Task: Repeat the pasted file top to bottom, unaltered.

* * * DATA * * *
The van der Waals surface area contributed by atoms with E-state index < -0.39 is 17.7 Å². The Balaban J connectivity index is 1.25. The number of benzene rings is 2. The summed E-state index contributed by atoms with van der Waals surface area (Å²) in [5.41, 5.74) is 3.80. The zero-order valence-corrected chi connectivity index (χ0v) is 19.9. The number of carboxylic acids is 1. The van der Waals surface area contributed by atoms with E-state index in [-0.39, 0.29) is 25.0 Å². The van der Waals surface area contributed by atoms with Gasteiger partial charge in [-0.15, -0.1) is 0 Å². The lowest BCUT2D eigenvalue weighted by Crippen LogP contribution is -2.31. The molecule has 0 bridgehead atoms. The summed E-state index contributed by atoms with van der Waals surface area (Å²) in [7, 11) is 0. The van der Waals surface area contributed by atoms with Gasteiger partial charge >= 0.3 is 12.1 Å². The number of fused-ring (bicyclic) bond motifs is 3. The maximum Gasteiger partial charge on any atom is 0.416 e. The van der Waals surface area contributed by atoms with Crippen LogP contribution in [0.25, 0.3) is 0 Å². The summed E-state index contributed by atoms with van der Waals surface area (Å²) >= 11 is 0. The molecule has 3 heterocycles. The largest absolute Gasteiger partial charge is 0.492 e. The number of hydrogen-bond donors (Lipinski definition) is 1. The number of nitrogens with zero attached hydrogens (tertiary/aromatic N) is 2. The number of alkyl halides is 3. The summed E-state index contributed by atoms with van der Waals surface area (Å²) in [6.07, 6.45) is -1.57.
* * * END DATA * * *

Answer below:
The van der Waals surface area contributed by atoms with E-state index < -0.39 is 17.7 Å². The Balaban J connectivity index is 1.25. The number of benzene rings is 2. The summed E-state index contributed by atoms with van der Waals surface area (Å²) in [5.41, 5.74) is 3.80. The zero-order valence-corrected chi connectivity index (χ0v) is 19.9. The number of carboxylic acids is 1. The van der Waals surface area contributed by atoms with E-state index in [-0.39, 0.29) is 25.0 Å². The van der Waals surface area contributed by atoms with Gasteiger partial charge in [-0.15, -0.1) is 0 Å². The lowest BCUT2D eigenvalue weighted by Crippen LogP contribution is -2.31. The molecule has 0 bridgehead atoms. The summed E-state index contributed by atoms with van der Waals surface area (Å²) in [7, 11) is 0. The van der Waals surface area contributed by atoms with Gasteiger partial charge >= 0.3 is 12.1 Å². The number of fused-ring (bicyclic) bond motifs is 3. The maximum Gasteiger partial charge on any atom is 0.416 e. The van der Waals surface area contributed by atoms with Crippen LogP contribution in [0.25, 0.3) is 0 Å². The summed E-state index contributed by atoms with van der Waals surface area (Å²) >= 11 is 0. The molecule has 3 heterocycles. The largest absolute Gasteiger partial charge is 0.492 e. The number of hydrogen-bond donors (Lipinski definition) is 1. The number of nitrogens with zero attached hydrogens (tertiary/aromatic N) is 2. The number of alkyl halides is 3. The summed E-state index contributed by atoms with van der Waals surface area (Å²) in [6.07, 6.45) is -1.57.